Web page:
Director John Miller-Stephany's staging of "A Streetcar Named Desire" at the Guthrie Theater mines the play's dark drama for -- of all things -- comedy.

But the problem with his approach is not the humor that he finds in Tennessee Williams' classic about downward mobility, madness and rowdy working-class life in mid-century America. In this "Streetcar" -- which boasts an indelible turn by Gretchen Egolf as Blanche DuBois, with Ricardo Chavira as her antagonist, Stanley Kowalski, and Stacia Rice as Stella -- the laughter is part of a strenuous impulse to keep things from going too deep. For my money, such an approach ultimately puts the work on discount, like mounting "Carmen" as a Gilbert & Sullivan operetta.

The whole effort is paced and orchestrated like a work for TV. Stanley is not so much a menacing figure who is violent to women, possibly triggering a final mental breakdown, but a genial fellow who just drinks a little too much. The most egregious example of this is not even something we see onstage but what we hear in the disturbed darkness.

It happens immediately after the scene-ending assault that involves Stanley and Blanche. The lights go out, freezing the image of Stanley in flagrante delicto. The interlude is immediately filled, as if this were some TV sitcom, with peppy, straight-ahead jazz. The upbeat, mood-changing music is wholly inappropriate. It has the effect of denying us the space to think any further about the horror we have just witnessed.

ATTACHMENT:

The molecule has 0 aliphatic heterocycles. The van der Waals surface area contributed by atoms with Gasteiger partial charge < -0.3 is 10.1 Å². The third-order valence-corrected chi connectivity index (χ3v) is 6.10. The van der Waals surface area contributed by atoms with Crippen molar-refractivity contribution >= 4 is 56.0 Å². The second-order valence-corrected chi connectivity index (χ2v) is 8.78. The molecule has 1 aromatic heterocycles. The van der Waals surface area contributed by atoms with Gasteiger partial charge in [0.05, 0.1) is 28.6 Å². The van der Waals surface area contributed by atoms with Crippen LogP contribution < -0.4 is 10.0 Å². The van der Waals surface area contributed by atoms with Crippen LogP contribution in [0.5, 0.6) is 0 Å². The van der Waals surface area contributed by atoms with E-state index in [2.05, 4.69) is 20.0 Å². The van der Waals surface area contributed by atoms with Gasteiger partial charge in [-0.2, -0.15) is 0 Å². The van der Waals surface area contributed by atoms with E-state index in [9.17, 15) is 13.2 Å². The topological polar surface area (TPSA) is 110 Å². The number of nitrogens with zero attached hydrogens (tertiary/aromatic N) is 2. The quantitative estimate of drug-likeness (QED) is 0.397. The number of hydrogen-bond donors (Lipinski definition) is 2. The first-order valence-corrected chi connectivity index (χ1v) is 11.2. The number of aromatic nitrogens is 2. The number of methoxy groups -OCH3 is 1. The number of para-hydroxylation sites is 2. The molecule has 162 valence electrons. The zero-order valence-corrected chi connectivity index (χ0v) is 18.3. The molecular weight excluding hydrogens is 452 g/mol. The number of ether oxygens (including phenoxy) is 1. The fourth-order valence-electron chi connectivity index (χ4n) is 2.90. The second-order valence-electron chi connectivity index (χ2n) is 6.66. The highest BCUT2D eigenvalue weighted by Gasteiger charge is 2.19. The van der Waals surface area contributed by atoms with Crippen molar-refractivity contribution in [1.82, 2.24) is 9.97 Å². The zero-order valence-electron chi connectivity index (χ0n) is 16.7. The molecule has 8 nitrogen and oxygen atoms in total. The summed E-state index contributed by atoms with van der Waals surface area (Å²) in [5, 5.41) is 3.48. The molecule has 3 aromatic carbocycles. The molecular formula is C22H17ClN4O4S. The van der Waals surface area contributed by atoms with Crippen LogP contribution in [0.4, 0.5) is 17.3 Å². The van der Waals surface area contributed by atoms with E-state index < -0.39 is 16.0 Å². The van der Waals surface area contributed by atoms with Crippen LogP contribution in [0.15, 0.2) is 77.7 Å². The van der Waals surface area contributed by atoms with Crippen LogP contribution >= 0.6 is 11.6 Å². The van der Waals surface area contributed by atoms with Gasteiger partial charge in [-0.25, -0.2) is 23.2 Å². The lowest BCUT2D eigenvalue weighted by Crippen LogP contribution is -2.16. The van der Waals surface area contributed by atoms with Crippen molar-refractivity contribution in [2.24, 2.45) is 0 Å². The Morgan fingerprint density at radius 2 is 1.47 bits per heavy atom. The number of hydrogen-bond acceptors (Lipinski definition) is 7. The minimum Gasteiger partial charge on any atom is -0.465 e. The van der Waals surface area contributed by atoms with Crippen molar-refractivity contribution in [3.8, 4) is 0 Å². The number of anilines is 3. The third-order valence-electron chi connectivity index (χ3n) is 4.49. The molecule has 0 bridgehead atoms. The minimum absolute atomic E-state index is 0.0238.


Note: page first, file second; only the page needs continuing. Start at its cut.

Perhaps the director has bought too deeply into Blanche's flights of fantasy. "I don't want realism," Blanche says. "I want magic. ... I don't tell truths. I tell what ought to be truth."

Blanche is an off-kilter faded belle who visits Stella and Stanley in their humble two-room lodgings in New Orleans. Blanche comes bearing secrets along with trunks of furs and trinkets, memories of the plantation that the family once owned. She is surprised by many things, including the fact that violence is foreplay for her sister and the brother-in-law she regards as subhuman. For his part, Stanley immediately goes after her, stalking her like prey.

With a performance both poetic and ethereal, Egolf delivers an excellent Blanche. Moving with the lyricism of a dancer, she limns her character's descent into madness tipped over by violence. Her fairy-tale movements extend her words, which are things to savor.

The handsome Chavira subdues some of the hard edges of Stanley. He plays the role in a limited range, with some charm, even if it's hard to like a character who lives up to some of the names that Blanche calls him. And Chavira's rereading of classic lines, like gradually coming to yell his wife's name, "Stella," after the famous drunken poker game in which she escapes him and runs upstairs, puts a new, lighter gloss on this classic scene.

Rice's Stella is a captive of her place and time, who takes Stanley's roughness as part of her sexual satisfaction, telling Blanche, "I wish you'd stop taking it for granted that I'm in something I want to get out of."

The production has many evocative touches. When Blanche tells would-be beau Mitch (Brian Keane) about the suicide of her young, gay husband, the projected shadow of her clutching hand seems ghostly.

Such moments make it all the more disappointing that this "Streetcar" goes off course.